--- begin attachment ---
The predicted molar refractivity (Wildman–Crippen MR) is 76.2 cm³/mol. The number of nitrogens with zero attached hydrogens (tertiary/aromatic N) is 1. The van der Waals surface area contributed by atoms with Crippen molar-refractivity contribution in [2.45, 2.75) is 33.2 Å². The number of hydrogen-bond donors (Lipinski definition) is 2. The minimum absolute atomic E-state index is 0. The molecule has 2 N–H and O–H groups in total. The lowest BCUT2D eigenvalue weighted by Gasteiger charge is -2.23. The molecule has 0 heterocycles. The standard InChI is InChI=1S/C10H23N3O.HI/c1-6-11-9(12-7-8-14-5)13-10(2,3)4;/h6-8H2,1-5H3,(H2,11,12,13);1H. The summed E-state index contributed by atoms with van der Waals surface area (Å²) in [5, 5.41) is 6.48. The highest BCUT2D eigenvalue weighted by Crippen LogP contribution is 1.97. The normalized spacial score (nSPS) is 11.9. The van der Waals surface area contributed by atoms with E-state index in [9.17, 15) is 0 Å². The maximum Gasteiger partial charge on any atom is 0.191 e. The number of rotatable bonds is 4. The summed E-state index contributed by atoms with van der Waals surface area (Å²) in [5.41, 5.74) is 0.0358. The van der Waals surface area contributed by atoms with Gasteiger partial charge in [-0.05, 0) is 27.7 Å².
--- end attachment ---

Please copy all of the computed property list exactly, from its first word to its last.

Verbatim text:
The predicted molar refractivity (Wildman–Crippen MR) is 76.2 cm³/mol. The number of nitrogens with zero attached hydrogens (tertiary/aromatic N) is 1. The van der Waals surface area contributed by atoms with Crippen molar-refractivity contribution in [2.45, 2.75) is 33.2 Å². The number of hydrogen-bond donors (Lipinski definition) is 2. The minimum absolute atomic E-state index is 0. The molecule has 2 N–H and O–H groups in total. The lowest BCUT2D eigenvalue weighted by Gasteiger charge is -2.23. The molecule has 0 heterocycles. The standard InChI is InChI=1S/C10H23N3O.HI/c1-6-11-9(12-7-8-14-5)13-10(2,3)4;/h6-8H2,1-5H3,(H2,11,12,13);1H. The summed E-state index contributed by atoms with van der Waals surface area (Å²) in [5, 5.41) is 6.48. The highest BCUT2D eigenvalue weighted by Crippen LogP contribution is 1.97. The normalized spacial score (nSPS) is 11.9. The van der Waals surface area contributed by atoms with E-state index in [9.17, 15) is 0 Å². The maximum Gasteiger partial charge on any atom is 0.191 e. The number of rotatable bonds is 4. The summed E-state index contributed by atoms with van der Waals surface area (Å²) in [5.41, 5.74) is 0.0358. The van der Waals surface area contributed by atoms with Gasteiger partial charge in [-0.05, 0) is 27.7 Å².